The shift from print to digital doesn't mean that the famous Christian Science Monitor newsmaker breakfasts will end with the elimination of the daily paper in April. No way, not after making history in many of the 3,600 gatherings over bacon and eggs, says Washington Bureau Chief David Cook. "We've had a bureau here since 1909," he says. "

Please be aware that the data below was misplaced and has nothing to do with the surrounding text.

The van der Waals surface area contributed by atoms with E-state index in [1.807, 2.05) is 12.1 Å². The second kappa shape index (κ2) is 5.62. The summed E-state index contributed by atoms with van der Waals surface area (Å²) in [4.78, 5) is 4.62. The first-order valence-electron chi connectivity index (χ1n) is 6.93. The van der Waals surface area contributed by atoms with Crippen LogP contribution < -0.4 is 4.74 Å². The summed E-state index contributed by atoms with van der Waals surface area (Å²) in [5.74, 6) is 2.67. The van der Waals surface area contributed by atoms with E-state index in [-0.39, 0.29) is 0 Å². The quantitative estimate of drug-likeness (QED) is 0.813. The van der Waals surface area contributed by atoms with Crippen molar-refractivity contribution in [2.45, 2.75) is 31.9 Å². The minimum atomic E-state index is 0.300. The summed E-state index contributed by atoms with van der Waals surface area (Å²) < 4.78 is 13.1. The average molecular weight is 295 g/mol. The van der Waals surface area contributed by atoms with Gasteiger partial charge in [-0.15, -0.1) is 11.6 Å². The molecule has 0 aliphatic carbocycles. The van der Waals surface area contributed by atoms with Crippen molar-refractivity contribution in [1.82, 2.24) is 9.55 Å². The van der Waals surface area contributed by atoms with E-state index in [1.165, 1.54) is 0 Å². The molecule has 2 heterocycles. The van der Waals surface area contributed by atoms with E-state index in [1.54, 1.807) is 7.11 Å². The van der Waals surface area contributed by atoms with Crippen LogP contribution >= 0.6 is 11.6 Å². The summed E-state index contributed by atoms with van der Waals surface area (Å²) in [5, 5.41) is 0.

The Monitor will continue to operate at its current level of international and domestic coverage," says Editor John Yemma. "And a strong presence in Washington," he adds. Importantly, the regularly scheduled breakfasts stay, says Cook. Started in 1966 under former Washington boss Godfrey "Budge" Sperling and continued by Cook, they provide newsmakers a chance to break bread with print and blog journalists. "It's more like a conversation than a hit-and-run press conference," Cook says.